FDA Approves PET Imaging Agent for Prostate Cancer

Roxanne Nelson


September 12, 2012

September 12, 2012 — The US Food and Drug Administration (FDA) today approved the production and use of a new positron emission tomography (PET) imaging agent, Choline C 11 Injection, which will be used to help detect recurrent prostate cancer.

Administered intravenously, Choline C 11 Injection produces an image that helps locate specific sites in the body for follow-up tissue sampling and testing in men with suspected recurrent disease.

The approval is limited to Choline C 11 Injection produced by the Mayo Clinic of Rochester, Minnesota.

"Choline C 11 Injection provides an important imaging method to help detect the location of prostate cancer in patients whose blood tests suggest recurrent cancer when other imaging tests are negative," said Charles Ganley, MD, director of the Office of Drug Evaluation IV at the FDA's Center for Drug Evaluation and Research, in a statement.

The FDA's approval of Choline C 11 Injection "provides assurance to patients and health care professionals they are using a product that is safe, effective, and produced according to current good manufacturing practices," he added.

Choline C 11Injection is a radiotracer consisting of choline labeled with the positron-emitting isotope carbon C 11. It integrates into tumor cells via an active, carrier-mediated transport mechanism for choline, according to the National Cancer Institute (NCI). The substance then undergoes intracellular phosphorylation by choline kinase, an enzyme that is often upregulated in human cancers. The end result is phosphoryl C-11 choline. Tumor cells show a higher rate of C-11 choline uptake and incorporation, as their proliferation is much higher than normal cells, thus allowing for PET imaging.

Studies Confirm Efficacy

The FDA has confirmed the safety and effectiveness of Choline C 11 Injection by a systematic review of the published literature. The analysis included 4 independent studies, with a total cohort of 98 patients with elevated blood prostate-specific antigen (PSA) levels but without any signs of recurrent disease or sign of recurrent prostate cancer on conventional imaging. PET imaging using Choline C 11 Injection was then performed, and those who had abnormalities detected on PET scanning underwent tissue biopsy.

In each one of these studies, at least half of the patients who had abnormalities detected on PET scanning with the new agent also were confirmed to have recurrent prostate cancer, following pathology testing of the abnormal tissue.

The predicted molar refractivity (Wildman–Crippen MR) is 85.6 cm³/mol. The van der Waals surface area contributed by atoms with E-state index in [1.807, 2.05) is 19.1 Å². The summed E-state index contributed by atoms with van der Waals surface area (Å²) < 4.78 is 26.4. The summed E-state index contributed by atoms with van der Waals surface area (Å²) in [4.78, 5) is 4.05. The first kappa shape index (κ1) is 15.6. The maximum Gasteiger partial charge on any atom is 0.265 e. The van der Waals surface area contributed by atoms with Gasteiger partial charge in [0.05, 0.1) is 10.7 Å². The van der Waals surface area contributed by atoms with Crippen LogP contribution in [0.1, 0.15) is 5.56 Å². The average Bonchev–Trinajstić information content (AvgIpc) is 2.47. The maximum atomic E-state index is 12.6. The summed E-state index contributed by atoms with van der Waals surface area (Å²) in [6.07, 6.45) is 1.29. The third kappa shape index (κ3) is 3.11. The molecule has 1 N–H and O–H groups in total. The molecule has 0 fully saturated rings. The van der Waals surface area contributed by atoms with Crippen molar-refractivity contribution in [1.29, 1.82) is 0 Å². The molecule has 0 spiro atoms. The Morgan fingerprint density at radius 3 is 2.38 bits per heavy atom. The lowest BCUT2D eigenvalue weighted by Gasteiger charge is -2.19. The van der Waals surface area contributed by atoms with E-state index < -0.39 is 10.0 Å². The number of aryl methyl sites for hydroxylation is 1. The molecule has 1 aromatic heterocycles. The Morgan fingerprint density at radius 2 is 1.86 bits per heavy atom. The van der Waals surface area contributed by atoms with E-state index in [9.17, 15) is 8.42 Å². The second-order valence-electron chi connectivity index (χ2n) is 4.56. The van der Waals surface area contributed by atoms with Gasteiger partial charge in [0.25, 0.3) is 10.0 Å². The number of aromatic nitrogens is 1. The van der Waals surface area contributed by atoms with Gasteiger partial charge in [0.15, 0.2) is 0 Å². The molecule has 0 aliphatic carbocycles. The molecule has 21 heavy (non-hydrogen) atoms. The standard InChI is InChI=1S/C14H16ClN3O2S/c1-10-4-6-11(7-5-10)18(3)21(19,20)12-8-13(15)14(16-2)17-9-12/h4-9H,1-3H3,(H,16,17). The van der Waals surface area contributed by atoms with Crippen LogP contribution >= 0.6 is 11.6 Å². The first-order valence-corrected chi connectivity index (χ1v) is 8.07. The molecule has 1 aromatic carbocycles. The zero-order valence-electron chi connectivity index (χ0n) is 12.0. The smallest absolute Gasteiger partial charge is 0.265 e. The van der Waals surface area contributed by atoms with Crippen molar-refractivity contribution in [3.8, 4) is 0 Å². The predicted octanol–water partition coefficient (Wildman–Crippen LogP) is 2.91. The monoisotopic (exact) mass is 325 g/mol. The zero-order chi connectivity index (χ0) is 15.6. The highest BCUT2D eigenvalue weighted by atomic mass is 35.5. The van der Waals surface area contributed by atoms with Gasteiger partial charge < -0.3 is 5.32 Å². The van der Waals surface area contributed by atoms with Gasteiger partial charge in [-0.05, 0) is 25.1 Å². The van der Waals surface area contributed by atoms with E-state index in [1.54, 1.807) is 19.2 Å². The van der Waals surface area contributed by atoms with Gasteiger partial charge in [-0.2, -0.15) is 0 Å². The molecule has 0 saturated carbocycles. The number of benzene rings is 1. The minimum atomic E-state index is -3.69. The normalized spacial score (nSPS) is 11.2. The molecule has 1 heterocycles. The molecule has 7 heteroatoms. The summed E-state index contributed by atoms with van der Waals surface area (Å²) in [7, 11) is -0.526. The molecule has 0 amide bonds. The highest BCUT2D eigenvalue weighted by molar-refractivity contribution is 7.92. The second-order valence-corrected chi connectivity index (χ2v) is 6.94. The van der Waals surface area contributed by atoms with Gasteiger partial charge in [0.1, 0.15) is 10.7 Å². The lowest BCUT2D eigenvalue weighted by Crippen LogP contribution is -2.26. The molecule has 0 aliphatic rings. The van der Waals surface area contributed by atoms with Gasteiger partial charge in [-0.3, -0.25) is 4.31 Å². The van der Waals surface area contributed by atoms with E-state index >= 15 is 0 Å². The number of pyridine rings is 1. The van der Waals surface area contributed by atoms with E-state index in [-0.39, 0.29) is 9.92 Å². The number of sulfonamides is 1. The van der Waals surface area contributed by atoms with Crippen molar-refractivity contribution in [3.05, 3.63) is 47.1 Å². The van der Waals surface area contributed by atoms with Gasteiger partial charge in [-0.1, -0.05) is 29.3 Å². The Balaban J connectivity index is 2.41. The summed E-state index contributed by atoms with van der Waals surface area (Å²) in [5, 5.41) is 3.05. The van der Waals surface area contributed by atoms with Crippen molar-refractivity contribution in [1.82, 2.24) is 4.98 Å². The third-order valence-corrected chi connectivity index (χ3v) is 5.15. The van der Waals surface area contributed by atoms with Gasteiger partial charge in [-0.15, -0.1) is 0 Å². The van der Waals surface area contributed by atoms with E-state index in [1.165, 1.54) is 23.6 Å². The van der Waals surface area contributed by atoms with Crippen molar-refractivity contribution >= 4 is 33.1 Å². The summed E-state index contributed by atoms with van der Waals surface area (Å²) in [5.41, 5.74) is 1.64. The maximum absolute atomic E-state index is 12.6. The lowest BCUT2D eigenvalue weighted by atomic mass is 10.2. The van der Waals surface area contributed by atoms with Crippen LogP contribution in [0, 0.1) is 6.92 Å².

However, PET scan errors also were reported. While it varied across studies, false positive PET scans were observed in 15% to 47% of patients, thus underscoring the necessity for confirmatory tissue biopsy.

According to the FDA, Choline C 11 Injection must be produced in a specialized facility and administered to patients soon after it is produced. Even though PET imaging with Choline C 11 Injection has been used at several institutions during the past few years, none have been approved by the FDA to manufacture the agent. The Mayo Clinic PET Radiochemistry Facility is the first FDA-approved facility for the production of Choline C 11 Injection.

The Mayo Clinic has conducted studies with Choline C 11Injection, 3 of which were presented at this year's annual meeting of the American Urological Association.

"Taken together, the three studies represent an important validation of the C-11 choline PET/CT scan as an evaluation tool for patients with prostate cancer," said Jeffrey Karnes, MD, from the Mayo Clinic and senior author of all 3 papers, in a press release. "We believe the use of these scans can improve the evaluation and treatment of this common form of cancer, while potentially reducing the cost of delivering the best possible care."

Uncommon mild skin reactions at the injection site were the only adverse effect attributed to the use of Choline C 11 Injection.